Liraglutide Helps Control Excessive Hunger, No Impact on Weight: Phase 3 Trial

All participants were given a personalized diet and exercise program for the study

Patricia Inácio, PhD avatar

by Patricia Inácio, PhD |

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Treatment with liraglutide along with an exercise and diet program eased excessive hunger in children and adolescents with Prader-Willi syndrome (PWS), but had no effects on body mass index (BMI) and other weight-related measures, according to the findings of a Phase 3 trial.

The study, “Liraglutide for Weight Management in Children and Adolescents With Prader–Willi Syndrome and Obesity,” was published in The Journal of Clinical Endocrinology & Metabolism.

Excessive appetite, or hyperphagia, is a hallmark symptom of PWS, leading to overeating and obesity.

Diet and exercise coupled with restrictions to food access is a mainstay strategy to control weight in PWS patients. Restricting food can be difficult to implement and lead to behavioral challenges, however.

Liraglutide is marketed as Saxenda by Novo Nordisk as a weight management medication, given once daily. It acts on GLP-1 receptors to change the activity of nerve cells associated with eating behavior, ultimately promoting weight loss.

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Effect of liraglutide on weight loss

Considering its reported benefits in regulating appetite in adults and adolescents, an international team of researchers conducted a Phase 3 clinical trial to see if it was effective and safe for weight loss in children (age 6–11) and adolescents (age 12–17) with PWS.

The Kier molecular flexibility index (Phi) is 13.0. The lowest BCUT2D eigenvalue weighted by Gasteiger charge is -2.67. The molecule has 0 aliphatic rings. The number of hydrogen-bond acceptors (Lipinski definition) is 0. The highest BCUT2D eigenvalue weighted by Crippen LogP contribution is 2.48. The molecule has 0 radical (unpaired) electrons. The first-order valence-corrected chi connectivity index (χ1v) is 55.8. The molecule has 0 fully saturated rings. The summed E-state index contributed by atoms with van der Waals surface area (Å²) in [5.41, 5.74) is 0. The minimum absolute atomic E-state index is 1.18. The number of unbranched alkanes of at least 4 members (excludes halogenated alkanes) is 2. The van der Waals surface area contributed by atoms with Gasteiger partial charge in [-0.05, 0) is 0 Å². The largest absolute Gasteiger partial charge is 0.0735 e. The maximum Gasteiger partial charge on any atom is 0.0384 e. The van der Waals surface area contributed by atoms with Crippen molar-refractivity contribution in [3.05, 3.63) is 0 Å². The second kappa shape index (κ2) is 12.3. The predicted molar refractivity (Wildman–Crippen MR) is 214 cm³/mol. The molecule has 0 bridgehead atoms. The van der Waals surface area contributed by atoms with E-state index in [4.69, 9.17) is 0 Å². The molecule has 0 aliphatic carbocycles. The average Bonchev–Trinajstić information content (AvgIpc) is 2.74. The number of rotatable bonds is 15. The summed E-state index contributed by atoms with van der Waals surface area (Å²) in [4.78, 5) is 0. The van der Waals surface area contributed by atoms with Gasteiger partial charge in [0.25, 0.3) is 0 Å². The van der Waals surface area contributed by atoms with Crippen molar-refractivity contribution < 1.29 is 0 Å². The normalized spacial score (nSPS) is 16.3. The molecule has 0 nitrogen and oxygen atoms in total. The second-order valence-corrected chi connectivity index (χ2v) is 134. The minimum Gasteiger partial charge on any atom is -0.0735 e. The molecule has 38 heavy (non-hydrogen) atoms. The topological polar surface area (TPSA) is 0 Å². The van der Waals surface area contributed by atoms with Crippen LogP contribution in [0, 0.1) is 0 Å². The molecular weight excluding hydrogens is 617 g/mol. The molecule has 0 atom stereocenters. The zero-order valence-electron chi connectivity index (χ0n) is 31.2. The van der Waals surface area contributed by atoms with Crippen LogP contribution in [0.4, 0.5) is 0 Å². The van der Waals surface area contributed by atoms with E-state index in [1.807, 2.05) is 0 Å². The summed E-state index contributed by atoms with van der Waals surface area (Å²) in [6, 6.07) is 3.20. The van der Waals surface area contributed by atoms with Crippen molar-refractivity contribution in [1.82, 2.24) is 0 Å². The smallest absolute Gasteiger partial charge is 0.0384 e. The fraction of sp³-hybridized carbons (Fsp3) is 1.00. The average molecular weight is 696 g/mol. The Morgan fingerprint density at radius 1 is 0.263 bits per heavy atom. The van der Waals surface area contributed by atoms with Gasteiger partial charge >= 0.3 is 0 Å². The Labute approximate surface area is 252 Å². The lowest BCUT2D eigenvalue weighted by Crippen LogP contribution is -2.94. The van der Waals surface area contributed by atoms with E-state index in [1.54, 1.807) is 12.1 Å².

The study (NCT02527200), sponsored by Novo Nordisk, was conducted at 20 clinical sites in multiple countries.

Participants were randomly assigned to liraglutide or a placebo, administered once a day as a subcutaneous (under the skin) injection in the abdomen, thigh, or upper arm, for 16 weeks. Those in the liraglutide group continued to receive the medication for 36 more weeks and the patients were followed for two weeks after the end of the treatment (until week 54).

Liraglutide was administered at 0.6 mg and increased each week until it reached the maximum tolerated dose or the target dose of 3 mg. Children whose weight was less than 45 kg (about 99 pounds) had a starting liraglutide dose of 0.3 mg and a maximum dose of 2.4 mg.

All the participants received a personalized diet and exercise program for the study’s duration. Half the children (50%) and 45.2% of adolescents received growth hormone.

The study’s main efficacy goals were changes in BMI standard deviation score (SDS) from the study’s start (baseline) to week 16 and week 52 (one year). BMI is a measure of body fat. BMI SDS is a way to assess the amount of overweight in childhood, reflecting the deviation of BMI from the average population of similar age and sex.

In total, 32 adolescents (20 given liraglutide, 12 a placebo) and 24 children ( 17 given liraglutide, seven a placebo) participated in the trial. One adolescent was excluded from the final analysis as their data were lacking.